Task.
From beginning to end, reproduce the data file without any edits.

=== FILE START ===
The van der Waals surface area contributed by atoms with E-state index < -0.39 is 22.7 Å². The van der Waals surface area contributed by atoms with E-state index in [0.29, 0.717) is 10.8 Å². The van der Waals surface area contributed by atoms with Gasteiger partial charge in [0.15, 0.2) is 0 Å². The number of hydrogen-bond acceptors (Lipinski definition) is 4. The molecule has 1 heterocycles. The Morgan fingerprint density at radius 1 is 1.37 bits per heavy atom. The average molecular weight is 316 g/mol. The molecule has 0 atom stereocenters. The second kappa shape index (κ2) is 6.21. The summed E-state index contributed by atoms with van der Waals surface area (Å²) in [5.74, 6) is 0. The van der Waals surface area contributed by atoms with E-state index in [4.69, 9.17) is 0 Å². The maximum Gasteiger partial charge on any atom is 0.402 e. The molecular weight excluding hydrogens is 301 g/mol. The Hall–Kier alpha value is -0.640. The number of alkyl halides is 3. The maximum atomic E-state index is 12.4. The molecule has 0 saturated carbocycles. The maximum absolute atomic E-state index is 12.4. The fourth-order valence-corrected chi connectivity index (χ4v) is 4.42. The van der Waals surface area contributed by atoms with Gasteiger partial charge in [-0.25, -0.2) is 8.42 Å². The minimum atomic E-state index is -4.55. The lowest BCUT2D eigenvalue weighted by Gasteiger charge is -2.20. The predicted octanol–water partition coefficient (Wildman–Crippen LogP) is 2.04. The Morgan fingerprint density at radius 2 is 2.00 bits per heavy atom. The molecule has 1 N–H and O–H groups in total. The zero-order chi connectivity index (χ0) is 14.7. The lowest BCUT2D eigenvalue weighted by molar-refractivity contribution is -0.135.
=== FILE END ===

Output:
The van der Waals surface area contributed by atoms with E-state index < -0.39 is 22.7 Å². The van der Waals surface area contributed by atoms with E-state index in [0.29, 0.717) is 10.8 Å². The van der Waals surface area contributed by atoms with Gasteiger partial charge in [0.15, 0.2) is 0 Å². The number of hydrogen-bond acceptors (Lipinski definition) is 4. The molecule has 1 heterocycles. The Morgan fingerprint density at radius 1 is 1.37 bits per heavy atom. The average molecular weight is 316 g/mol. The molecule has 0 atom stereocenters. The second kappa shape index (κ2) is 6.21. The summed E-state index contributed by atoms with van der Waals surface area (Å²) in [5.74, 6) is 0. The van der Waals surface area contributed by atoms with E-state index in [4.69, 9.17) is 0 Å². The maximum Gasteiger partial charge on any atom is 0.402 e. The molecular weight excluding hydrogens is 301 g/mol. The Hall–Kier alpha value is -0.640. The number of alkyl halides is 3. The maximum atomic E-state index is 12.4. The molecule has 0 saturated carbocycles. The maximum absolute atomic E-state index is 12.4. The fourth-order valence-corrected chi connectivity index (χ4v) is 4.42. The van der Waals surface area contributed by atoms with Gasteiger partial charge in [-0.25, -0.2) is 8.42 Å². The minimum atomic E-state index is -4.55. The lowest BCUT2D eigenvalue weighted by Gasteiger charge is -2.20. The predicted octanol–water partition coefficient (Wildman–Crippen LogP) is 2.04. The Morgan fingerprint density at radius 2 is 2.00 bits per heavy atom. The molecule has 1 N–H and O–H groups in total. The zero-order chi connectivity index (χ0) is 14.7. The lowest BCUT2D eigenvalue weighted by molar-refractivity contribution is -0.135.